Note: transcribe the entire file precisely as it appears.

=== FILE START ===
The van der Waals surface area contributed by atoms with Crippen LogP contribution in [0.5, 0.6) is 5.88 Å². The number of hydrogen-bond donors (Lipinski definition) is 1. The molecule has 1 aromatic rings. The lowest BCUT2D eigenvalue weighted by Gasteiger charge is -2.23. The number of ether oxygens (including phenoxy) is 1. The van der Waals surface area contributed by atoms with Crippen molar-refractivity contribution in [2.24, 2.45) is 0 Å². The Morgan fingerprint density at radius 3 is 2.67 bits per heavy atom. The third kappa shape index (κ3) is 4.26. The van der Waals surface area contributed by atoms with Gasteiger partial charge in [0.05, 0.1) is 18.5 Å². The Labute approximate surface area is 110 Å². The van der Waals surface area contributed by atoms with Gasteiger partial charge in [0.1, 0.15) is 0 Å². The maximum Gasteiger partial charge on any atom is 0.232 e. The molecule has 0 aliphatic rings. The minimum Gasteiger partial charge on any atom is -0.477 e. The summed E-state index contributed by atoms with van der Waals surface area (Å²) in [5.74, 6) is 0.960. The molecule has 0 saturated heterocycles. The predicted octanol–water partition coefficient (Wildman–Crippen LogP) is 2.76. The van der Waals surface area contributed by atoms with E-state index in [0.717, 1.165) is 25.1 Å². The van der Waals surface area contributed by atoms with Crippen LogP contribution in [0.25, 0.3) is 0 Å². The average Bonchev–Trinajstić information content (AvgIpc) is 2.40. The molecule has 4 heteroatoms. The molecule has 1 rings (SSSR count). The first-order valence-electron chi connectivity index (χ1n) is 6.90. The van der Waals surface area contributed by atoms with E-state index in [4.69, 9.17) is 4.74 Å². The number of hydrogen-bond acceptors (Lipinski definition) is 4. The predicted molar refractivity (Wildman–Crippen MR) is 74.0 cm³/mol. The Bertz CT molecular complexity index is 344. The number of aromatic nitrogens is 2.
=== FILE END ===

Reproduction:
The van der Waals surface area contributed by atoms with Crippen LogP contribution in [0.5, 0.6) is 5.88 Å². The number of hydrogen-bond donors (Lipinski definition) is 1. The molecule has 1 aromatic rings. The lowest BCUT2D eigenvalue weighted by Gasteiger charge is -2.23. The number of ether oxygens (including phenoxy) is 1. The van der Waals surface area contributed by atoms with Crippen molar-refractivity contribution in [2.24, 2.45) is 0 Å². The Morgan fingerprint density at radius 3 is 2.67 bits per heavy atom. The third kappa shape index (κ3) is 4.26. The van der Waals surface area contributed by atoms with Gasteiger partial charge in [0.05, 0.1) is 18.5 Å². The Labute approximate surface area is 110 Å². The van der Waals surface area contributed by atoms with Gasteiger partial charge in [0.1, 0.15) is 0 Å². The maximum Gasteiger partial charge on any atom is 0.232 e. The molecule has 0 aliphatic rings. The minimum Gasteiger partial charge on any atom is -0.477 e. The summed E-state index contributed by atoms with van der Waals surface area (Å²) in [5.74, 6) is 0.960. The molecule has 0 saturated heterocycles. The predicted octanol–water partition coefficient (Wildman–Crippen LogP) is 2.76. The van der Waals surface area contributed by atoms with E-state index in [0.717, 1.165) is 25.1 Å². The van der Waals surface area contributed by atoms with Crippen LogP contribution in [0.25, 0.3) is 0 Å². The average Bonchev–Trinajstić information content (AvgIpc) is 2.40. The molecule has 4 heteroatoms. The molecule has 1 rings (SSSR count). The first-order valence-electron chi connectivity index (χ1n) is 6.90. The van der Waals surface area contributed by atoms with E-state index in [4.69, 9.17) is 4.74 Å². The number of hydrogen-bond acceptors (Lipinski definition) is 4. The predicted molar refractivity (Wildman–Crippen MR) is 74.0 cm³/mol. The Bertz CT molecular complexity index is 344. The number of aromatic nitrogens is 2.